Saint Mary of the Angels homilies and reflections

Homily, Jan 30th 2011 Francis Herrmann S. J.


The Beatitudes (Matthew)

Our gospel is a section of the Sermon on the Mount, which has been called "a Handbook for following Christ."

Jesus sees before him a great crowd. He is keenly aware of the sufferings of the hungry, the grieving, the poor, those who have no power over the conditions of their lives and can do nothing but be patient and place themselves in God's hands. There are millions and millions of such people today all over the globe. And, to some extent, we all share in their condition. For, though we may not want to reflect on it, deep down we know that none of us is in control of what happens to us. We are all in the hands of God. Such needy people, Jesus says, are particularly special to him. They are the ones to whom his heart goes out.

Those whom the world sees as the weak, the dispossessed, the marginal, the wounded ones, are in fact those most loved by the Creator. The gospel in another place gives one of the most beautiful descriptions of Jesus, and, perhaps, one that explains why he was such an attractive figure to the crowds: "He had compassion on the multitudes." He saw and felt the suffering of others.

Perhaps, it was because of his deep love for them and knowledge that his Father loved them that he could call them "blessed," in striking contrast to how their culture considered them.

Who would their culture, or ours, be likely to proclaim "blessed?" What are our cultural beatitudes? What does the media tell us about happiness? Perhaps:

Blessed are those who have power; happy are the rich.

Blessed those who are carefree and secure.

Blessed are you if you are "number one."

Jesus does not say that there is anything particularly wrong with these material things in themselves or with any high status. He simply says that happiness does not consist in having them. Maybe, he would even warn us that we will just spoil our lives if we set such things as our first priority. If power, or money, or status is what I am all about, he might say, I am chasing after false idols that will not satisfy me, even if I can manage to obtain enough of them, and am not wrecked by the endless effort of getting there and securing them. (That is pretty much what his message was to the rich young man who went away sad because he loved his wealth so much that he just couldn’t follow Jesus.)

These material things, Jesus says, whatever they may be worth, are not what counts in his eyes. What really counts for him is not what we possess, but who we are. Are we seekers of justice? Are we peacemakers? Are we compassionate and merciful, as he is? These are what he desires of those who seek to follow him.

He says that God will prove reliable to the sorrowing, the burdened, to those unable to have even what they need. Indeed, this is the work that Jesus has already begun. As he announced in the synagogue at the very beginning of his mission: "The Spirit of the Lord is upon me, because he has anointed me to preach good news to the poor. He has sent me to proclaim freedom for the prisoners and recovery of sight for the blind, to release the oppressed and to proclaim the year of the Lord's favor."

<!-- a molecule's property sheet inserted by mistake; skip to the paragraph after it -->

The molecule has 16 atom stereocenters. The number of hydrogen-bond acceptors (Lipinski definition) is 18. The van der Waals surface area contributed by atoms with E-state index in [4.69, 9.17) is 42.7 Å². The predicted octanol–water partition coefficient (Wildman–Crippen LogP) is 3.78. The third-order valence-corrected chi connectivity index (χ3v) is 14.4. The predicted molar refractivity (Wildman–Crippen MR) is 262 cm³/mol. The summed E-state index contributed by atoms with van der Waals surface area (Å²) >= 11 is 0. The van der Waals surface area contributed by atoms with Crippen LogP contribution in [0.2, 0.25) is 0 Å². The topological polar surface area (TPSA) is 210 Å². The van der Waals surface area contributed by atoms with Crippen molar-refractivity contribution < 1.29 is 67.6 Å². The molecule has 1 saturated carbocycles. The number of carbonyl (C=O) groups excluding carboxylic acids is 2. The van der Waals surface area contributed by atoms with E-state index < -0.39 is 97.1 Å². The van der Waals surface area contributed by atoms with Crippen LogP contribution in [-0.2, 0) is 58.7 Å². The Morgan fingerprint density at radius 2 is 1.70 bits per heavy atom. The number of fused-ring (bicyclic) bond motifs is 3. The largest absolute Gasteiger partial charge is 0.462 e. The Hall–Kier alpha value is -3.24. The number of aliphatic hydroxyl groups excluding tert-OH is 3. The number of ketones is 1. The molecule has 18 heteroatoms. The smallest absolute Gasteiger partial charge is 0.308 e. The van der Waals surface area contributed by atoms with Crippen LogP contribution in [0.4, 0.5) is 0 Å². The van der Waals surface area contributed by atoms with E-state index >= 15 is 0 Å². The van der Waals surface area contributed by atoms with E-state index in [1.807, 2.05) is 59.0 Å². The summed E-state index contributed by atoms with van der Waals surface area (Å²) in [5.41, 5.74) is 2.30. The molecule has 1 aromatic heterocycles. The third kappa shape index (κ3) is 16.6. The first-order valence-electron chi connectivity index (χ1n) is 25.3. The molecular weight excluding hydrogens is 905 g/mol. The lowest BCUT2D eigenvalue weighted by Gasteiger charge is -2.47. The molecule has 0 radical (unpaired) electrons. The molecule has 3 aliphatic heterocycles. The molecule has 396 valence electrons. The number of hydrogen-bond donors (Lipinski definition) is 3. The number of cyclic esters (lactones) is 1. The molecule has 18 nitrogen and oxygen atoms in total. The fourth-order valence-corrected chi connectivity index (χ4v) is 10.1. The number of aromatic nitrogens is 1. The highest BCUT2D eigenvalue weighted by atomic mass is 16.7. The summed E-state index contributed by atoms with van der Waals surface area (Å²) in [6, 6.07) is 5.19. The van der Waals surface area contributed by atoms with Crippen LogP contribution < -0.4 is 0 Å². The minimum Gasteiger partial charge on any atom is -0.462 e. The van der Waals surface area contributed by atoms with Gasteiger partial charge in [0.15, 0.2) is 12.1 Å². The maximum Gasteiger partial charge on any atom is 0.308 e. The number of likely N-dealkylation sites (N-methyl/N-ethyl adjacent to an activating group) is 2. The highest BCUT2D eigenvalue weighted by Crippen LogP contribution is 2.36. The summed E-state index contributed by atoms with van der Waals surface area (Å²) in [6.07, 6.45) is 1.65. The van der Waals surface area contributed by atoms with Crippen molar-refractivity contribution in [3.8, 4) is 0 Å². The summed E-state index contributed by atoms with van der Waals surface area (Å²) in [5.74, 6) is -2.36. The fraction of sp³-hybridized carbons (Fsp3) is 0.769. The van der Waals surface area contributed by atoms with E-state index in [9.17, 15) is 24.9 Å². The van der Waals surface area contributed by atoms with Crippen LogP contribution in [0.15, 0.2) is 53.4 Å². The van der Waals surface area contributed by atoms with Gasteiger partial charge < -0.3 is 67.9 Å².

What is it that is more important and more satisfying than wealth, comfort, security, and power? Everyone knows the answer, deep down. People express it in different ways. I saw it myself in the magazine not long ago.

There is a series called "What They Were Thinking." Each week, a photographer takes a picture of some one or group. The photographer then asks what each person in the picture was thinking when the picture was being taken. And each person's thoughts are printed along with the picture. In this particular photo, there was a group of some eight people, a family, sitting on the front porch of their small, wooden home along a dirt road somewhere out in the country. They are from Lost Creek, Kentucky. The name seems to tell a lot about the picture. They are, perhaps, a coal-miner's family. They do not look prosperous. They don't seem to have much. There is the father, several adults, and three children. A middle-aged woman with a care-worn face looks toward the camera, while sitting on the porch swing. (It looks like a picture that might have come out of the Great Depression or, even, our recent one.) I expected that her thoughts would be pretty dark and her spirits down.

I was totally wrong. Her words took me by surprise. She names every one of the other family members in the picture and then she says, "I have a big family. We all live on the same creek. It's great just having them around. You always have somebody to cheer for and somebody to love."

"Somebody to cheer for and somebody to love!" The woman’s simple, beautiful expression struck me deeply. I think it is a good answer to what is more important, and more satisfying, than wealth, power, or privilege. Jesus puts the answer this way: "Love one another." That is the only commandment he leaves us; and, if we do it, it will be our greatest beatitude.


 F.R. Herrmann, S.J.

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